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Editorial: Japan's major turn toward nuclear power without debate is unacceptable

The administration of Prime Minister Fumio Kishida has decided to revise Japan's nuclear energy policy, with the promotion of the long-term utilization and rebuilding of existing nuclear power plants forming a main pillar of the shift.

    This is a major policy reversal that lowers the banner of "phasing out dependence on nuclear power," which successive administrations had upheld following the March 2011 disaster at Fukushima Daiichi Nuclear Power Station. This huge decision, which will affect future generations, has been made without broad debate, and we cannot overlook this.

    The move effectively renders the rule that nuclear plants can be "operated for up to 40 years and no longer than 60 years" useless, making it possible to extend their operating life. The administration says that nuclear reactors earmarked for decommissioning will be replaced by "next generation advanced reactors" with enhanced safety.

    Concerns remain, however, about the safety of aging reactors, and even if the advanced reactors are designed to comply with new safety standards, their track record is limited. Moreover, it is contradictory to underscore the safety of advanced reactors while continuing to use existing ones as if to say "they're OK even if they're old."

    Another issue is that there is still no solution in sight to the problem of nuclear waste that continues to pile up from the operation of nuclear reactors.

    The government says it will promote a nuclear fuel cycle and handle the final disposal of high-level nuclear waste, but it has not managed to do so after decades of trial and error. It is irresponsible to make empty promises.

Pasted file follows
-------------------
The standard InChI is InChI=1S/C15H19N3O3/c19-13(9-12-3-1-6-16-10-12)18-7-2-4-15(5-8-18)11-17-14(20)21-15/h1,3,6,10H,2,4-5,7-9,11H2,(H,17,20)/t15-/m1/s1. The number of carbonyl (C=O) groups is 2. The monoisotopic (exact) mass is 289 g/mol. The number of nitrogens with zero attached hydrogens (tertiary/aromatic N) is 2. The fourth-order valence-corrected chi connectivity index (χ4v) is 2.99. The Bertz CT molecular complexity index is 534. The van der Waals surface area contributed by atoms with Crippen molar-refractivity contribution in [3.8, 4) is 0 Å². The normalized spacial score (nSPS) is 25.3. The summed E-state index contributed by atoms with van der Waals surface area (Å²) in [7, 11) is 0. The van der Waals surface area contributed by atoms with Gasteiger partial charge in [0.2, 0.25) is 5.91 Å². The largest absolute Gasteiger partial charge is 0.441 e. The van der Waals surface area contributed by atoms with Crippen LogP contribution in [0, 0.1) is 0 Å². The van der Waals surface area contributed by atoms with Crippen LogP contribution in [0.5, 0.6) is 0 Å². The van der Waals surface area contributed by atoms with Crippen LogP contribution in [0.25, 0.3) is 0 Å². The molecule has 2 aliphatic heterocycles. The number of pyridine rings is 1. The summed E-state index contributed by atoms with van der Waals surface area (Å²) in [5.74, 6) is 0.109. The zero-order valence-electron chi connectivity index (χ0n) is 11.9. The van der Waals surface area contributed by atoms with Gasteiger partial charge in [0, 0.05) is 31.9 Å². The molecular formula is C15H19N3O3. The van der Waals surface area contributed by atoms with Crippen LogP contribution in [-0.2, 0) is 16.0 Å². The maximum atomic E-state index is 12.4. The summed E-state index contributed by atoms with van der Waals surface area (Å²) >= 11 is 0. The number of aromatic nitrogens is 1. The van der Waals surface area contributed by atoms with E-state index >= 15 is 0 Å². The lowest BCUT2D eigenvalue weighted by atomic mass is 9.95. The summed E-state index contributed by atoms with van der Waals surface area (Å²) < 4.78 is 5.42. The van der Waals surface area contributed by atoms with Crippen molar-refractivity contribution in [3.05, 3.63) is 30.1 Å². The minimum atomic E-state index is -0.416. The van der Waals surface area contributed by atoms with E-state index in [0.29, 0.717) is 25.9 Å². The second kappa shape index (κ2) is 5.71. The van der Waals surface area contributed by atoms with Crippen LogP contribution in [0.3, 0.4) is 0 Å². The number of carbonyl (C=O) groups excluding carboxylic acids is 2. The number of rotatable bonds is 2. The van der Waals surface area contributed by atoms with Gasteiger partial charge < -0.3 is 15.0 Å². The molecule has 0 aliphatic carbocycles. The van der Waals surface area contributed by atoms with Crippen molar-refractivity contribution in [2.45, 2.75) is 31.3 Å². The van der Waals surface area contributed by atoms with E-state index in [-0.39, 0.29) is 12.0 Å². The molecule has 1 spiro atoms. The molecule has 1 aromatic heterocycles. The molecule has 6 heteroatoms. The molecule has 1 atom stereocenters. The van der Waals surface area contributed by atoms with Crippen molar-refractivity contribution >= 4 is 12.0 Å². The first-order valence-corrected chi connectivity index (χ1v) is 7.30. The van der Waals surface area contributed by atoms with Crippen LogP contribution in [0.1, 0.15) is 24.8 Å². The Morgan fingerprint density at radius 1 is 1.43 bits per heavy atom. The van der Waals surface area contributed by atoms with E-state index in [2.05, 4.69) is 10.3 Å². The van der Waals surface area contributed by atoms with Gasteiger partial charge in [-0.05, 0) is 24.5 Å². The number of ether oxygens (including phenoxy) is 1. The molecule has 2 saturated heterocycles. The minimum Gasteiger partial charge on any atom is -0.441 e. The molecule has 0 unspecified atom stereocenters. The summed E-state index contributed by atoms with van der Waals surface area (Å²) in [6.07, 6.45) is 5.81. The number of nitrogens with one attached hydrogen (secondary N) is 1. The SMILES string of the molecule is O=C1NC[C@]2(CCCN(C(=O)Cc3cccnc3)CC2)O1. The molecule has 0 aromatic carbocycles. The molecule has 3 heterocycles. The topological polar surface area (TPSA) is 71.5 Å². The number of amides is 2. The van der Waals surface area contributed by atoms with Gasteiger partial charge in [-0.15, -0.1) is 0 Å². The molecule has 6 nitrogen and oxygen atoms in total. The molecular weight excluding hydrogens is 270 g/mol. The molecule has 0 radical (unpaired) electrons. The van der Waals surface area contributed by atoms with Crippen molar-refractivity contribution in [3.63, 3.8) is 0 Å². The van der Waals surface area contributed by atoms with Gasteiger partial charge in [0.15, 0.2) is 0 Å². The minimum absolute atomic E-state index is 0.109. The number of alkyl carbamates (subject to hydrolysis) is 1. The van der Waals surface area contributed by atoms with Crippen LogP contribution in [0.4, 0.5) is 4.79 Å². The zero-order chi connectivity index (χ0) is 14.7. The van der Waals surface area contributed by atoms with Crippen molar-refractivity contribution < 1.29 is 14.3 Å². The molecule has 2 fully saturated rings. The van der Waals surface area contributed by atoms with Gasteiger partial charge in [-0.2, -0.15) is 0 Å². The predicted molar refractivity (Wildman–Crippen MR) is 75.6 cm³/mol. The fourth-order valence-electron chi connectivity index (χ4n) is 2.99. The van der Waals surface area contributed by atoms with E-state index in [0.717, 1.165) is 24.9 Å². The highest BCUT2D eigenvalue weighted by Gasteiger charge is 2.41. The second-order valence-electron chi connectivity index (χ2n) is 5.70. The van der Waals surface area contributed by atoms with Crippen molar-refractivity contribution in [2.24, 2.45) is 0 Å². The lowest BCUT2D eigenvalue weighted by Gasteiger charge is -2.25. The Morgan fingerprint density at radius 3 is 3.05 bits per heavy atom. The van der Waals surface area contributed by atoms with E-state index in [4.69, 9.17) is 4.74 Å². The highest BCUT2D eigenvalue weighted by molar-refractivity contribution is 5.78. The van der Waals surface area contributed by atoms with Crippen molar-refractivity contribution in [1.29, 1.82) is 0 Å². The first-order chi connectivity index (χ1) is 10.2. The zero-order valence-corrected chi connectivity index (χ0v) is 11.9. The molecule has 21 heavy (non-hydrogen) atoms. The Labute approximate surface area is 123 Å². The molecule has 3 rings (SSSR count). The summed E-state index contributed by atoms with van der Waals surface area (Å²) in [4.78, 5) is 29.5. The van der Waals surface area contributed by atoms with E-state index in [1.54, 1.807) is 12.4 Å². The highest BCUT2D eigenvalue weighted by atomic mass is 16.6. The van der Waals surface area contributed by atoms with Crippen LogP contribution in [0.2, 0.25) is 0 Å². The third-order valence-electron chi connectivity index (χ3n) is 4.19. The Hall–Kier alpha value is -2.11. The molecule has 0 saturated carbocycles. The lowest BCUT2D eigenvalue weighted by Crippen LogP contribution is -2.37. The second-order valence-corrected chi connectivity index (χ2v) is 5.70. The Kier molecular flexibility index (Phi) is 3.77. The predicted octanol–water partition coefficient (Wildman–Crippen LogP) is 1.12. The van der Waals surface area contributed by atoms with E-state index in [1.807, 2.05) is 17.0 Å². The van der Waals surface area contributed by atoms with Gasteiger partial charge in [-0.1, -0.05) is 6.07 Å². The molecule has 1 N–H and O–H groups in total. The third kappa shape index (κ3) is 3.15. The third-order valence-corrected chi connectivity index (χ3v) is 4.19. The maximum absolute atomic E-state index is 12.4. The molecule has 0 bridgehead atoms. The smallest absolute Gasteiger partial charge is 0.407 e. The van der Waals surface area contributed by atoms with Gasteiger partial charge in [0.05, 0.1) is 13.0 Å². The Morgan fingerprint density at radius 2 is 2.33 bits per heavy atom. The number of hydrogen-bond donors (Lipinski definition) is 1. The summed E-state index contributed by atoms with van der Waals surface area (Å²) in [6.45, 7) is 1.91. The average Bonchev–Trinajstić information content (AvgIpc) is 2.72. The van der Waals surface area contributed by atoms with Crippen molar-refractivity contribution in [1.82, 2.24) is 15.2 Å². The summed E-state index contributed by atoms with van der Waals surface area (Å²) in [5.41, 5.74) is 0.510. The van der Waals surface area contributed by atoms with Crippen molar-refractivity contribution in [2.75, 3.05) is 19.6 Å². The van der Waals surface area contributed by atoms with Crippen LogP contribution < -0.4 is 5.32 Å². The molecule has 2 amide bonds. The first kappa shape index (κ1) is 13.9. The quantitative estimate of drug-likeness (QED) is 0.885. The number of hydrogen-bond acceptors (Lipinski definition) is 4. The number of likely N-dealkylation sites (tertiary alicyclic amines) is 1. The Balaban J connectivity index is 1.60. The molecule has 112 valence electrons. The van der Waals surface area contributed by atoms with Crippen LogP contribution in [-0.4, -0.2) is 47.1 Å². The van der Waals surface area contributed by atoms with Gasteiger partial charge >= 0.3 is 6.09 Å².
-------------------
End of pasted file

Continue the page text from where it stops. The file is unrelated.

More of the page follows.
Even more problematic is the fact that officials from the Ministry of Economy, Trade and Industry and experts promoting nuclear power have led the discussions, which have proceeded with a foregone conclusion. Their decision was reached just four months after the prime minister's directive in late August.

    It is true that Russia's invasion of Ukraine has heightened concerns over energy supplies, and that in Europe moves to return to nuclear power have spread. But Japan faces a high risk of earthquakes. Efforts to extend the life of and rebuild nuclear stations do nothing to confront the crisis at hand. Crying out for a return to nuclear energy in spite of this is a tactic that takes advantage of the current crisis.

    It is necessary to mobilize all possible policies to work toward Japan's international pledge to reduce greenhouse gas emissions to net zero by 2050. But is relying on nuclear power the best way to do this? In addition to concerns about safety, it has been pointed out that renewable energy is superior in terms of the cost of generating electricity. Nuclear power is a business that spans a century from construction of the plant to its operation and eventual decommissioning. It could end up becoming a massive negative legacy.

    The Fukushima nuclear disaster greatly changed the public's sense of values. People have reflected on the structure in which the risks of hosting nuclear power plants were imposed on rural areas, and power saving efforts have also progressed.

    If the Japanese government makes light of these changes and steers toward the utilization of nuclear energy, it will not gain the public's understanding. It should reconsider its move.

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